They say that if you love something, you need to let it go.
Wake up in the morning and be packed up and ready to hit the road in about 20 minutes.
Well, I let the Hymer Aktiv 2.0 go, and now I’d like to have it back, please.
My daughter and I flit off on adventures across Canada all the time, and after spending doing just that this summer in the Aktiv 2.0, our road trips will never be quite the same. And to think that just a few weeks earlier I was perfectly fine with sleeping in the back of a minivan!
Sadly, the $112,980 Canadian that I’d need to pick up an Aktiv 2.0 of my own isn’t immediately available to me, so I’ll have to console myself with the wonderful memories we made over our 11 days touring Alberta and the Northwest Territories.
But if I did have that kind of money lying around, this is precisely the type of recreational vehicle I’d spend it on. The best RVs take great trips and make them even better by reducing the work and stress and letting you focus on the experiences. To date, I’ve not travelled in any vehicle that does this better.
What’s a Hymer?
Some Canadians may need an introduction. Erwin Hymer Group was started as a family business in Germany in 1956 and today specializes in cargo-van-to-RV conversions. It oversees several brands in Canada, including Roadtrek, Carado, and Sunlight, and Jeep conversions under the brands American Fastbacks and Cliffride. The Hymer name has been well-known in Europe for decades but is new to North America, having been launched here when the company entered the North American market in 2016. Conversions sold here are assembled at the company’s Canadian head office in Cambridge, Ontario.
The Hymer brand has three products here: Aktiv, Aktiv 2.0, and a towable trailer called the Touring GT. The Aktiv 2.0 is built on an extended chassis that allows for a 38 cm longer interior than the standard Aktiv while costing roughly $5,000 more, and that makes room for an optional rear power sofa to allow seating for up to seven people. The optional front bed creates sleeping space for up to four campers.
To Tow or Not to Tow?
Right off the top, deciding whether a camper van like the Aktiv 2.0 is the right RV answer for you comes down to a philosophical question: to tow or not to tow? There are excellent arguments in both directions.
Among the reasons why someone might choose to go the towing route is that, when you strip away the fantastically clever interior that I’ll rave about shortly, what you’re actually driving in the case of the Aktiv 2.0 is a Ram ProMaster 3500. With a 3.6-litre V6 engine producing 280 hp and 260 lb-ft of torque and pulling this RV’s 4,241 kg of gross vehicle weight, it’s best described as not exceptional but certainly acceptable. It needs some right-foot encouragement through hilly terrain, and the suspension and brakes are built more for function than for comfort.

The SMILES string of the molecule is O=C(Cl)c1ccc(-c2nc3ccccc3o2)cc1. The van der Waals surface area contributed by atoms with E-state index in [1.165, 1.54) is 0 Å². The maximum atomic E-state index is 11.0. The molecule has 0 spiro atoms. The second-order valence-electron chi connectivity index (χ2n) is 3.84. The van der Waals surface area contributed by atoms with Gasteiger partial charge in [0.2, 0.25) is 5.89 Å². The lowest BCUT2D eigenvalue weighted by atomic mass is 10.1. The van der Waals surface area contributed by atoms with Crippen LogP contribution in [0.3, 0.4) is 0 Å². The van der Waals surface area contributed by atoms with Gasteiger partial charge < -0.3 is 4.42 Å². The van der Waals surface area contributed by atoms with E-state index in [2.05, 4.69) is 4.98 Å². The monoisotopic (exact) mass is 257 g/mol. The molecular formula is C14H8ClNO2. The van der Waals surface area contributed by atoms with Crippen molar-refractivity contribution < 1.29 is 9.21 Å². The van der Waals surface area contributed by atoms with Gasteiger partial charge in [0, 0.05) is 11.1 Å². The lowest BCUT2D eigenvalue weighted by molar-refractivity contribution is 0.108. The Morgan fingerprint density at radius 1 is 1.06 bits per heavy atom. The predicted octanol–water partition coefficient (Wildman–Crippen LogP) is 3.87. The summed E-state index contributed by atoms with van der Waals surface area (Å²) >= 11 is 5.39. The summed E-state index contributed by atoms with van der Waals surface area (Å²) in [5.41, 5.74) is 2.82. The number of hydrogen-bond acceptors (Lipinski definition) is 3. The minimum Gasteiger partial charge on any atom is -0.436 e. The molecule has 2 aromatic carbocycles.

It also lacks some of the higher-end amenities that a vehicle such as a modern pick-up truck would come with, like heated seats (Ram’s own seats come heated, but Hymer’s custom seats don’t), some advanced safety technologies – it has a back-up camera, but not blind-spot monitoring or emergency braking, for example – or a slick, smartphone-enabled infotainment system.
There’s also the fact that you’re always in the same space as your rattling cargo and cupboards, though this is something I grew to appreciate because if something wasn’t secured properly I realized it before it did any damage. And rather than ending up with a separate vehicle that you can easily pop into town with for errands, you need to pack your entire camper away before you can hit the road.
For myself, though, I’d still choose to go the route of the cargo van conversion. My daughter and I don’t tend to stay in one place for very long when we travel, and for us it’s a dream to be able to wake up in the morning and be packed up and ready to hit the road in about 20 minutes if that suits our plans for the day. I also deeply value the ease with which the Aktiv 2.0 adapts to varying situations. It fits into all but the shallowest parking spots, so you’re not stuck if there are no longer pull-through spots available wherever you are. Getting into a campsite, even one that requires backing in, takes no more thought than looking at the mirrors and the reversing camera. Plus, there’s something to be said for not worrying about putting massive amounts of clicks on your daily driver for a family vacation.
A Studio on Wheels
Were I even more of a nomadic type, I’m nearly convinced that my kid and I could happily live in one of these things permanently. We found it that easy to make ourselves at home in.
My top priority in any home, rolling or otherwise, is always the kitchen, and this one is ideally sized for two people. It’s got a 3.1-cubic-foot fridge under the counter large enough to let you go a few days between grocery shops, a 700-watt microwave overhead, a two-burner propane-powered stove, and a small sink connected to a 114-litre fresh water tank. The latter two are equipped with lifting glass covers that extend the available counter space when the appliances aren’t in use.
Both the inverter and the water pump are controlled by the flip of a switch situated just above the sliding door, which is also where the control panel for the on-board water heater is located, which can be run either on propane or electrical and switched between them easily if needed. The propane tank holds 22 litres of liquid propane. I was constantly worried about running out in a remote area, but the on-board digital metre never budged over 11 days of consistent use.